After hearing from my students on a regular basis that they easily identified their smart phones and social media usage as their number one distraction and enemy of focused attention and time management, I decided to introduce them to the Bored and Brilliant Challenge. I learned of this idea from NPR’s wonderful radio show, Note to Self, hosted by Manoush Zomorodi. The essence of this challenge is based upon the assertion that our culture today promotes constant connection with technology, and consequently we rarely have any good “down-time” for wondering, daydreaming and relaxing into deeper thinking. Furthermore, it appears that this constant connection and jumping from one bit of “shallow” information to the next trains the brain to not be satisfied with focusing intently upon one task at hand, like studying for a test or writing a reflection paper. Here’s a link to the radio show that thoroughly describes the Bored and Brilliant Boot Camp Challenge: http://www.wnyc.org/story/bored-and-brilliant-boot-camp/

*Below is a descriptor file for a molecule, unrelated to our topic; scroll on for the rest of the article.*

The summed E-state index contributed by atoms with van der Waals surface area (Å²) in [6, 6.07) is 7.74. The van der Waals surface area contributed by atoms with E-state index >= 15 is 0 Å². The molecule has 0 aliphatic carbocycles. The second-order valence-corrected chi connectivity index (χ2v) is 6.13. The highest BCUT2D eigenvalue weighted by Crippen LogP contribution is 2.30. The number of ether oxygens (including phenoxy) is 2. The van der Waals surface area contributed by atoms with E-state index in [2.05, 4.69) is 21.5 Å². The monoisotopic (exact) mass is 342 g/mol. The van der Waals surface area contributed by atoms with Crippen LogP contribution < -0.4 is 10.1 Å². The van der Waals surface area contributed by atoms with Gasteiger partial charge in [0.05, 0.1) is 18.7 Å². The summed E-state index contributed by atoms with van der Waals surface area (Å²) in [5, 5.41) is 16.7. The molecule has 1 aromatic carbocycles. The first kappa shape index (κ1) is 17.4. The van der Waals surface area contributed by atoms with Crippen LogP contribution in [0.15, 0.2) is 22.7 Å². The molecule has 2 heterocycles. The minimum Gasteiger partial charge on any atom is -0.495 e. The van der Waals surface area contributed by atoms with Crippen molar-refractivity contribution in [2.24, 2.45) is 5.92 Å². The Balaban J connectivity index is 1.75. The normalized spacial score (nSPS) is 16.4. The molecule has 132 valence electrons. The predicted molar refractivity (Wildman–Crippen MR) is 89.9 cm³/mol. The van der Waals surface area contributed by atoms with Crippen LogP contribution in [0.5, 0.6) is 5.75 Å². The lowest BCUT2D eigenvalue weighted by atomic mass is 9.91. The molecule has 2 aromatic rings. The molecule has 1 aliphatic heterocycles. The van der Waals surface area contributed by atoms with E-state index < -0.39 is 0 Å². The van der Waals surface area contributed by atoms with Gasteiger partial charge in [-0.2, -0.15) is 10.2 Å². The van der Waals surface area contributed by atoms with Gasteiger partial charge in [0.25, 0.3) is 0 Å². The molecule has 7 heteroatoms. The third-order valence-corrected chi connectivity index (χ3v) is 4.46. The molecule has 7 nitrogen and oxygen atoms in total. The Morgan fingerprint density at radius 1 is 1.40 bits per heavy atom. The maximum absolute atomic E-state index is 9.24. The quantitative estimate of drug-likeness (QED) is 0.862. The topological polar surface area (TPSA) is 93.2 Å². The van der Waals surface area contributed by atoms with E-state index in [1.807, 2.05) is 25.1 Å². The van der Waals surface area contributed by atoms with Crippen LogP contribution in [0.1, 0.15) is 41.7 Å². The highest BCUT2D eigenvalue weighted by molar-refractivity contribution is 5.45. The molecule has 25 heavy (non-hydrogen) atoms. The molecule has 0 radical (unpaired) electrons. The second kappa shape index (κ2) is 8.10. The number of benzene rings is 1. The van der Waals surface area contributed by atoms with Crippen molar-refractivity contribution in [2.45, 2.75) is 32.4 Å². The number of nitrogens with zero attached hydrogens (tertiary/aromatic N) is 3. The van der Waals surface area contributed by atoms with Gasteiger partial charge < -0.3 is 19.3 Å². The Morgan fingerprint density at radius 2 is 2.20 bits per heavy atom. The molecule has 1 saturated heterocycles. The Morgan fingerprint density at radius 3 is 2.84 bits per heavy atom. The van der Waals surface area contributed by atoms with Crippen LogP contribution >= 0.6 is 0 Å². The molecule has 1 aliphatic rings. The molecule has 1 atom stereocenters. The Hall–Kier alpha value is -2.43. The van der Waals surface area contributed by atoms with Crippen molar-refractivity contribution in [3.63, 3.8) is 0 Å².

So, we narrowed down the focus to three days to make it workable for us and took the challenge. On day one of last week, my students were asked to “Put it in your pocket.” They were not allowed to access their phones as they moved from place to place on campus. Day two was “See the world through your own eyes,” and students were not to take any photos on their phones all day. Day three was “Delete that App!” Students were required to identify their favorite social media app (Snapchat, Twitter, Instagram, etc.) and delete this app for the entire day.